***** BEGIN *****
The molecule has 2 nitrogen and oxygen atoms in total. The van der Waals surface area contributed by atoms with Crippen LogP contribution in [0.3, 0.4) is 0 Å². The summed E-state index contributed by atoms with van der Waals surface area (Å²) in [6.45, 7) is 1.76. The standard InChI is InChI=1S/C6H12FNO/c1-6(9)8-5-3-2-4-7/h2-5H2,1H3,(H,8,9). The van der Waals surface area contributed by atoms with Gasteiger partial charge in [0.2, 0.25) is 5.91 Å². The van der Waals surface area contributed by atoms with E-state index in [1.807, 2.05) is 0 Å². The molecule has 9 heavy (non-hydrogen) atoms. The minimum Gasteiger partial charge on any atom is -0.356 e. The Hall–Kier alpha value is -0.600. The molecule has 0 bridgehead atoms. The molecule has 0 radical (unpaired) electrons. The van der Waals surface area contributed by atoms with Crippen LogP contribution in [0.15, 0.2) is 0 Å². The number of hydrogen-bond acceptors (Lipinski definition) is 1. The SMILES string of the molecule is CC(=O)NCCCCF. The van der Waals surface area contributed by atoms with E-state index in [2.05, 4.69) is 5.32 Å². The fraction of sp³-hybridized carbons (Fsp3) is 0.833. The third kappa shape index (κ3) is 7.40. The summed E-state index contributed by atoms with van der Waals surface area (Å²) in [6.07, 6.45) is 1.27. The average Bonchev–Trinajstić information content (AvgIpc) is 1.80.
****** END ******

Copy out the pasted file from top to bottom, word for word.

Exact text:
The molecule has 2 nitrogen and oxygen atoms in total. The van der Waals surface area contributed by atoms with Crippen LogP contribution in [0.3, 0.4) is 0 Å². The summed E-state index contributed by atoms with van der Waals surface area (Å²) in [6.45, 7) is 1.76. The standard InChI is InChI=1S/C6H12FNO/c1-6(9)8-5-3-2-4-7/h2-5H2,1H3,(H,8,9). The van der Waals surface area contributed by atoms with Gasteiger partial charge in [0.2, 0.25) is 5.91 Å². The van der Waals surface area contributed by atoms with E-state index in [1.807, 2.05) is 0 Å². The molecule has 9 heavy (non-hydrogen) atoms. The minimum Gasteiger partial charge on any atom is -0.356 e. The Hall–Kier alpha value is -0.600. The molecule has 0 bridgehead atoms. The molecule has 0 radical (unpaired) electrons. The van der Waals surface area contributed by atoms with Crippen LogP contribution in [0.15, 0.2) is 0 Å². The number of hydrogen-bond acceptors (Lipinski definition) is 1. The SMILES string of the molecule is CC(=O)NCCCCF. The van der Waals surface area contributed by atoms with E-state index in [2.05, 4.69) is 5.32 Å². The fraction of sp³-hybridized carbons (Fsp3) is 0.833. The third kappa shape index (κ3) is 7.40. The summed E-state index contributed by atoms with van der Waals surface area (Å²) in [6.07, 6.45) is 1.27. The average Bonchev–Trinajstić information content (AvgIpc) is 1.80.